Deepak Chopra MD, FACP, founder of The Chopra Foundation and co-founder of The Chopra Center for Wellbeing, is a world-renowned pioneer in integrative medicine and personal transformation, and is Board Certified in Internal Medicine, Endocrinology and Metabolism.  He is a Fellow of the American College of Physicians and a member of the American Association of Clinical Endocrinologists. Chopra is the author of more than 85 books translated into over 43 languages, including numerous New York Times bestsellers. His latest books are The Healing Self co-authored with Rudy Tanzi, Ph.D. and Quantum Healing (Revised and Updated): Exploring the Frontiers of Mind/Body Medicine.  www.deepakchopra.com

Paul Tudor Jones II is founder, Co-Chairman, Chief Investment Officer and the controlling principal of Tudor Investment Corporation, a leading alternative investment firm founded in 1980 with principal operations today in Connecticut, New York and London.

Paul’s philanthropic service includes founding and serving as former Chairman and current board member of the Robin Hood Foundation, and founding and serving as former board member of the Excellence Charter School. He is Chairman of JUST Capital Foundation, Inc., Director of the National Fish and Wildlife Foundation, former Chairman and current board member of The Everglades Foundation Inc., Chairman of Pure Edge, Inc. Foundation, Trustee of NYU Langone Medical Center and serves on the Board of the Apollo Theater Foundation.

Paul holds a B.A. in Economics from the University of Virginia.

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If a Machine Could Make You Happy, Would You Do It?

Artificial Intelligence (AI) makes many claims, some quite futuristic, others just around the corner. Somewhere in the middle lies the prediction of human behavior, with the attendant claim that if people are predictable, this could be the future of well-being.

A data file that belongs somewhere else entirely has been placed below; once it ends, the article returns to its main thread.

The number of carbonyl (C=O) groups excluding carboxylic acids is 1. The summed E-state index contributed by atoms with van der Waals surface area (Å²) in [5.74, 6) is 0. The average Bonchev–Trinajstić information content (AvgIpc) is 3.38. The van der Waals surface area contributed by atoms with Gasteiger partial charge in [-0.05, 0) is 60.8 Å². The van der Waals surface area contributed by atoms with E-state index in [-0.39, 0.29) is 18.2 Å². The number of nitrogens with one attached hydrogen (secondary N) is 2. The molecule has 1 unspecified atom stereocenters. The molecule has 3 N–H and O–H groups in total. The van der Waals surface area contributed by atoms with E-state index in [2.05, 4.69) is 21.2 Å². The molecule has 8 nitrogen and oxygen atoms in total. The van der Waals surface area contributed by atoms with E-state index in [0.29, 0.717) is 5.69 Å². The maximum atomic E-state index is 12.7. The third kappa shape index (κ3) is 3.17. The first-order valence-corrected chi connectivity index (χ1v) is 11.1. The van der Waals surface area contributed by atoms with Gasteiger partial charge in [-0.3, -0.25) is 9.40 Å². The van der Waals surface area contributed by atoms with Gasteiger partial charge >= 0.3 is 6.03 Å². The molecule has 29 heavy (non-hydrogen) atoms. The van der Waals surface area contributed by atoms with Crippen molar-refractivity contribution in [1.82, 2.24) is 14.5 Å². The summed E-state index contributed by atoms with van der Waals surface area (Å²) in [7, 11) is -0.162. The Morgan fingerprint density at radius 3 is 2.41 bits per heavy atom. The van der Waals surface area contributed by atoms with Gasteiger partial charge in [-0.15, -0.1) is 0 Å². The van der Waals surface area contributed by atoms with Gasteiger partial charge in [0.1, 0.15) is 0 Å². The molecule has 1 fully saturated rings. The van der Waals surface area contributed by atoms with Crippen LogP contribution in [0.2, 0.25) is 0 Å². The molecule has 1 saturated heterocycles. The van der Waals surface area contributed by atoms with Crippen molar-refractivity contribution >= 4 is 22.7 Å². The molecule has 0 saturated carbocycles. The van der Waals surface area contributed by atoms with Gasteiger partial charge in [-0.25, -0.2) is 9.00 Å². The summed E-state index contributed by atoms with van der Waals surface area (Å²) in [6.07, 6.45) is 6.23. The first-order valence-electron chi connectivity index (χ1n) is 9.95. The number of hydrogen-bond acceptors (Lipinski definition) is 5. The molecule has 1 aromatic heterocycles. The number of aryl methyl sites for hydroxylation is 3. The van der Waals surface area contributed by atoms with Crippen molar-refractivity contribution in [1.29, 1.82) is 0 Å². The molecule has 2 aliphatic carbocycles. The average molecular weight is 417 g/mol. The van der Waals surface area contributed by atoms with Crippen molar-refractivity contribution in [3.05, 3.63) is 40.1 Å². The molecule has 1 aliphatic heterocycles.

To predict when someone is going to get angry, sad, afraid, or tense is already well within reach. AI is developing readouts of muscle activity and related bodily responses that indicate what the brain is going to do. Going a step further, at the MIT Media Lab they’ve taken enormous steps into translating thoughts—i.e., words in our heads—into signature brain signals. These signals can be digitized, and suddenly, a thought in your head can be sent to Google’s search engine via Wi-Fi, allowing you to search the Internet simply by thinking.

If you put these breakthroughs together, a new model of human behavior emerges, one based on predictability and reading the signals originating in the brain that attend predictable behaviors. AI experimenters get very excited about the notion that the brain, and the behavior it triggers, can be mathematically reduced to equations that in essence turn people into a complex of algorithms. The excitement is justified, because anything that can be expressed logically is understandable in computer language.

Even though a computer cannot fall in love and arguably could never grasp any emotion, positive or negative, if a certain muscle response triggered by the brain gives a 75% probability that you are about to fall in love, then match.com can be perfected—compatibility will be a numbers game.

Let’s say that AI’s dreams come true in the future. Would it be ethical to plug the brains of criminals into a Wi-Fi network that predicts the likelihood of a crime being committed, so that the police can head it off at the pass? That was the premise of Steven Spielberg’s movie, Minority Report, and in real life we are close enough to science fiction that prisons are working with predictability models to judge which inmates are safer to parole.

As soon as such a possibility is raised, the specter of Brave New World rises, along with the robotic behavior of North Koreans. Mind control is only a step away from mind reading. None of us wants our free will taken away, even if we would behave like happy people. We assume that